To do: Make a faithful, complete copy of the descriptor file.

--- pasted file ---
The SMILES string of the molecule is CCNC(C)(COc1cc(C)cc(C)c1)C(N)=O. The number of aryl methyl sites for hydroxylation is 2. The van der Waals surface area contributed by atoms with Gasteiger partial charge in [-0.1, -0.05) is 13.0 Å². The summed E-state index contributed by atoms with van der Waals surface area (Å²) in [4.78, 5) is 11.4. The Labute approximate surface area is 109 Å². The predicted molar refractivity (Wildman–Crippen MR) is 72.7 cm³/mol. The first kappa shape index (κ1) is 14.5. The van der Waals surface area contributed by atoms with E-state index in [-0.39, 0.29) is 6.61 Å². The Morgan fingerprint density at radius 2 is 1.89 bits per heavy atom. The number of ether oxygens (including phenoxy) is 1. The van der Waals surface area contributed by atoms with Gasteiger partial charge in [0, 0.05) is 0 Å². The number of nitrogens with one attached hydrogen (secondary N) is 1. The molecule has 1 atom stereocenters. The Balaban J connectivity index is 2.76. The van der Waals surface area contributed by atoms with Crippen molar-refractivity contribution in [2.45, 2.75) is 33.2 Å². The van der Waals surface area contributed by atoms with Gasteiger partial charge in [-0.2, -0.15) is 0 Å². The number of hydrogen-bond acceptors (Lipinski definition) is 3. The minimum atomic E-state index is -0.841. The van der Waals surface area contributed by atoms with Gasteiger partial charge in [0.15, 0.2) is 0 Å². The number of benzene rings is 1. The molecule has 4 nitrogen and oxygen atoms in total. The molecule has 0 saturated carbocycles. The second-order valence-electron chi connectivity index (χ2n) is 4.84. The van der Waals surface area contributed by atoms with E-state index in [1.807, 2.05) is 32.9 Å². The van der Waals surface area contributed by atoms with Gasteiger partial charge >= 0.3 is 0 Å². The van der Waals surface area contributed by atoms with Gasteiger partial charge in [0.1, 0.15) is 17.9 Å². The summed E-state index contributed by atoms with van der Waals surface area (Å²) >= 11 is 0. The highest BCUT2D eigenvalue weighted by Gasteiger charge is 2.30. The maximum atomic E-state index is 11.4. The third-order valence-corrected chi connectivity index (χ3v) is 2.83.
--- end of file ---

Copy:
The SMILES string of the molecule is CCNC(C)(COc1cc(C)cc(C)c1)C(N)=O. The number of aryl methyl sites for hydroxylation is 2. The van der Waals surface area contributed by atoms with Gasteiger partial charge in [-0.1, -0.05) is 13.0 Å². The summed E-state index contributed by atoms with van der Waals surface area (Å²) in [4.78, 5) is 11.4. The Labute approximate surface area is 109 Å². The predicted molar refractivity (Wildman–Crippen MR) is 72.7 cm³/mol. The first kappa shape index (κ1) is 14.5. The van der Waals surface area contributed by atoms with E-state index in [-0.39, 0.29) is 6.61 Å². The Morgan fingerprint density at radius 2 is 1.89 bits per heavy atom. The number of ether oxygens (including phenoxy) is 1. The van der Waals surface area contributed by atoms with Gasteiger partial charge in [0, 0.05) is 0 Å². The number of nitrogens with one attached hydrogen (secondary N) is 1. The molecule has 1 atom stereocenters. The Balaban J connectivity index is 2.76. The van der Waals surface area contributed by atoms with Crippen molar-refractivity contribution in [2.45, 2.75) is 33.2 Å². The van der Waals surface area contributed by atoms with Gasteiger partial charge in [-0.2, -0.15) is 0 Å². The number of hydrogen-bond acceptors (Lipinski definition) is 3. The minimum atomic E-state index is -0.841. The van der Waals surface area contributed by atoms with Gasteiger partial charge in [0.15, 0.2) is 0 Å². The number of benzene rings is 1. The molecule has 4 nitrogen and oxygen atoms in total. The molecule has 0 saturated carbocycles. The second-order valence-electron chi connectivity index (χ2n) is 4.84. The van der Waals surface area contributed by atoms with E-state index in [1.807, 2.05) is 32.9 Å². The van der Waals surface area contributed by atoms with Gasteiger partial charge >= 0.3 is 0 Å². The van der Waals surface area contributed by atoms with Gasteiger partial charge in [0.1, 0.15) is 17.9 Å². The summed E-state index contributed by atoms with van der Waals surface area (Å²) >= 11 is 0. The highest BCUT2D eigenvalue weighted by Gasteiger charge is 2.30. The maximum atomic E-state index is 11.4. The third-order valence-corrected chi connectivity index (χ3v) is 2.83.